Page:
John Steinbeck "Discusses his reasons for writing The Grapes of Wrath" Literary discussion animation
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Added by Brennus 2 years ago
on 8 July 2010 23:13
Heres a virtual movie of the novelist John Steinbeck (1902 - 1968) discussing his reasons for writing his great novelThe Grapes of Wrath in a sound interview recorded in 1952. To my knowledge their is no surviving film recording of John Steinbeck discussinghis work......
"The Grapes of Wrath" is probably the longest book I have ever read,and when I read it in my late teens all in a matter of one weekend in the mid 1970's I just could not put it down.To me it was compulsive reading and its telling of the tragedy of the "Dustbowl refugees" victims of the Great deppression and the brutality and injustice they suffered will live in my mind until the end of my days. The movie version starring Henry Fonda was unique for its time in bringing this important book to the cinema screen in a very realistic believable way without the usual Hollywood style glossing over of unsavoury truths.The movie I think realy captured the power and message of the novel and it never ceases to amaze me how such a movie full of socialist sentiments got to be made let alone released at the time. Its rather dissapointing though fascinating to hear Steinbeck trying to explain away what made him write the book in this recording from 1952. No doubt Steinbeck chose to opt for the qiute life rather than be yet another lamb to the slaughter in the McCarthy political witch hunts of the period.
John Ernst Steinbeck was born in Salinas, California, on February 27, 1902 of German and Irish ancestry. His father, John Steinbeck, Sr., served as the County Treasurer while his mother, Olive (Hamilton) Steinbeck, a former school teacher, fostered Steinbeck's love of reading and the written word. During summers he worked as a hired hand on nearby ranches, nourishing his impression of the California countryside and its people.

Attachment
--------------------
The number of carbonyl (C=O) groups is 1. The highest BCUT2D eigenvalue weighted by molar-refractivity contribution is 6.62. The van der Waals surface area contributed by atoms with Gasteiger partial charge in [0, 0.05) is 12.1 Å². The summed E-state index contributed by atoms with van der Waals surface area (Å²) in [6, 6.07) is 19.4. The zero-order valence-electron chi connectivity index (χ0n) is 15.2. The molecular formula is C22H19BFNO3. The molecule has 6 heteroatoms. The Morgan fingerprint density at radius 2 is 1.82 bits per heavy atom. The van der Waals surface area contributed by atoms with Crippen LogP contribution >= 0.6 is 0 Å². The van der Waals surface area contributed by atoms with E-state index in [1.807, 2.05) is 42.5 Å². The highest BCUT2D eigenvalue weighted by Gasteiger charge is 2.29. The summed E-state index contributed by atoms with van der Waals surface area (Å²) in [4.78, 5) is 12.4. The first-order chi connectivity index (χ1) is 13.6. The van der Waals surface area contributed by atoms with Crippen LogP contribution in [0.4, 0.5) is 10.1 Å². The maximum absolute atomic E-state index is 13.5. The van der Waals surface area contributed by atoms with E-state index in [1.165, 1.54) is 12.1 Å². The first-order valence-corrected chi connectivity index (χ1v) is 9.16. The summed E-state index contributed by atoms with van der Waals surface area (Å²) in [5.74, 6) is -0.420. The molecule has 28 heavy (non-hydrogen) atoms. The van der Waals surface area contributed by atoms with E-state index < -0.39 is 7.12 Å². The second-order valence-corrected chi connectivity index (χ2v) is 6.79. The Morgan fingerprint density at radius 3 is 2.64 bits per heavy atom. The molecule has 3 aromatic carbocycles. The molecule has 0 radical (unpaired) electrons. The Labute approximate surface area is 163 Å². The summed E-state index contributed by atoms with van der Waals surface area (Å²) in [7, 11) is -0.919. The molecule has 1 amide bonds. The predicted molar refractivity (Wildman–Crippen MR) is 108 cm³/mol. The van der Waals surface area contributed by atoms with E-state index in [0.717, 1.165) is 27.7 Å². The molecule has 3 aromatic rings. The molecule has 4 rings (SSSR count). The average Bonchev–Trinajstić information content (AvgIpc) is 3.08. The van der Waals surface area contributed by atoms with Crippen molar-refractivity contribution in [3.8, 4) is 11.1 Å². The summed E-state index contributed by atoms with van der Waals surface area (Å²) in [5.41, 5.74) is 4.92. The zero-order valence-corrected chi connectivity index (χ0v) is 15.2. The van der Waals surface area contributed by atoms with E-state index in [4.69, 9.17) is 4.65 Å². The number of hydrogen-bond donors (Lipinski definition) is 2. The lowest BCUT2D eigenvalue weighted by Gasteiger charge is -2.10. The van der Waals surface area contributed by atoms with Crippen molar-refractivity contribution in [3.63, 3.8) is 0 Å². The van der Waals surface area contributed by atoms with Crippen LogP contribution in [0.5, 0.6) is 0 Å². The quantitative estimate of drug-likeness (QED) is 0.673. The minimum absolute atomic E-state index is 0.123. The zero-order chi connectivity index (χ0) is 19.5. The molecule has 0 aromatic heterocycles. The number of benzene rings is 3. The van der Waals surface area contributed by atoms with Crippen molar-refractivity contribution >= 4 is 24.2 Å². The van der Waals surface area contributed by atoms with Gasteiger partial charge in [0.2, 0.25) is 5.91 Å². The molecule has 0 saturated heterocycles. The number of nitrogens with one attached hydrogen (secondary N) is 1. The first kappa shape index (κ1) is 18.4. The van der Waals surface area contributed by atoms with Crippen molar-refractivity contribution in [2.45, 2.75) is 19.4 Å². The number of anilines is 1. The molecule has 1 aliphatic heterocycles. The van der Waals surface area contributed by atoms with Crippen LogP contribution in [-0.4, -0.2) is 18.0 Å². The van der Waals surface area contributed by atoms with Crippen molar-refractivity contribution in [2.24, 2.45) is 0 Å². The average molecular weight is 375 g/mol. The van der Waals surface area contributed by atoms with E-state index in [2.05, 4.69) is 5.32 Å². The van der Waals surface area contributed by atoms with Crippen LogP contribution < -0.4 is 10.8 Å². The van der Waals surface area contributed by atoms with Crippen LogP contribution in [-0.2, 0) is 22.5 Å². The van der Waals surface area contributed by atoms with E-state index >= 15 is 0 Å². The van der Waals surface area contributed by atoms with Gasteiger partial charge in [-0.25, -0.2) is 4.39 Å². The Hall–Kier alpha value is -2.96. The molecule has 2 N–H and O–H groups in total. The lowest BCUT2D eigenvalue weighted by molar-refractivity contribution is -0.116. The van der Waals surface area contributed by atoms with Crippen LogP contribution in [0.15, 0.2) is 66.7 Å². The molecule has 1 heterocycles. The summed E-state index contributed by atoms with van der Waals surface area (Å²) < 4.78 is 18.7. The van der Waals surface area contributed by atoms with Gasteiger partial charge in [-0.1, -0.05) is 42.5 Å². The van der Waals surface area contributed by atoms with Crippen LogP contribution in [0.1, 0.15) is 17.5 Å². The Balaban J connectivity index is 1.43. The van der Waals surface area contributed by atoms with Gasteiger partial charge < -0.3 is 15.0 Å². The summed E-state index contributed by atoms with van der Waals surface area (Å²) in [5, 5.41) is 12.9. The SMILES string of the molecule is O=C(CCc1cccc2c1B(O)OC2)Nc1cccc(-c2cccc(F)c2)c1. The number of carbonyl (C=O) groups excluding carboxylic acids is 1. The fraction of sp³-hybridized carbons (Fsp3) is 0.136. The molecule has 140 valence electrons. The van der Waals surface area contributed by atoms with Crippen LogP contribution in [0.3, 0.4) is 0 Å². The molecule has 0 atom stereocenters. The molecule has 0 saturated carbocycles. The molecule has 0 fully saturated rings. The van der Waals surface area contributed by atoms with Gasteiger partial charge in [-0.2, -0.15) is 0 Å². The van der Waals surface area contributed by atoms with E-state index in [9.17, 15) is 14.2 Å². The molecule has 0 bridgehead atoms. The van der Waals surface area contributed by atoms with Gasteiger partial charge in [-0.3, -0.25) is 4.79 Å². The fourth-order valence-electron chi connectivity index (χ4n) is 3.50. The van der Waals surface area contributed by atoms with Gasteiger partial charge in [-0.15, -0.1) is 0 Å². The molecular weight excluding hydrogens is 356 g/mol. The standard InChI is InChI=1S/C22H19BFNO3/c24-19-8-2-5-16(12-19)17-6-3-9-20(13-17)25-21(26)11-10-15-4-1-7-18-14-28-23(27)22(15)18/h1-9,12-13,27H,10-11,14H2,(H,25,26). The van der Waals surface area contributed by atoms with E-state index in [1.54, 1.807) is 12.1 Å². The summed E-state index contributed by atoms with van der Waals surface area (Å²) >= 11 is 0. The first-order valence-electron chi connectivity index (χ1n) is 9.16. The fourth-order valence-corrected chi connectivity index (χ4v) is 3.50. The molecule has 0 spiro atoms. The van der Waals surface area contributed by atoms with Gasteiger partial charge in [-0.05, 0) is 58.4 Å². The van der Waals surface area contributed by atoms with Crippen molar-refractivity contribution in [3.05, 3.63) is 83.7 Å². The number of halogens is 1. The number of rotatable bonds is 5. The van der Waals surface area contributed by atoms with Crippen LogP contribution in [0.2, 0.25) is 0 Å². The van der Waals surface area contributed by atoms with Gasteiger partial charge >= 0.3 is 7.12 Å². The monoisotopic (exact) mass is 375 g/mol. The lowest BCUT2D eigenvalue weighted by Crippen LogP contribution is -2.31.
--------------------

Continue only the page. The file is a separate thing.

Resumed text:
After graduating from Salinas High School in 1919, Steinbeck attended Stanford University. Originally an English major, he pursued a program of independent study and his attendance was sporadic. During this time he worked periodically at various jobs and left Stanford permanently in 1925 to pursue his writing career in New York. However, he was unsuccessful in getting any of his writing published and finally returned to California.
His first novel, Cup of Gold was published in 1929, but attracted little attention. His two subsequent novels, The Pastures of Heaven and To a God Unknown, were also poorly received by the literary world.
Steinbeck married his first wife, Carol Henning in 1930. They lived in Pacific Grove where much of the material for Tortilla Flat and Cannery Row was gathered. Tortilla Flat (1935) marked the turning point in Steinbeck's literary career. It received the California Commonwealth Club's Gold Medal for best novel by a California author. Steinbeck continued writing, relying upon extensive research and his personal observation of the human condition for his stories. The Grapes of Wrath (1939) won the Pulitzer Prize.
During World War II, Steinbeck was a war correspondent for the New York Herald Tribune. Some of his dispatches were later collected and made into Once There Was a War.
John Steinbeck was awarded the Nobel Prize for Literature in 1962 ...for his realistic as well as imaginative writings, distinguished by a sympathetic humor and a keen social perception.
Throughout his life John Steinbeck remained a private person who shunned publicity. He died December 20, 1968, in New York City and is survived by his third wife, Elaine (Scott) Steinbeck and one son, Thomas. His ashes were placed in the Garden of Memories Cemetery in Salinas.
All rights are reserved on this video recording copyright Jim Clark 2009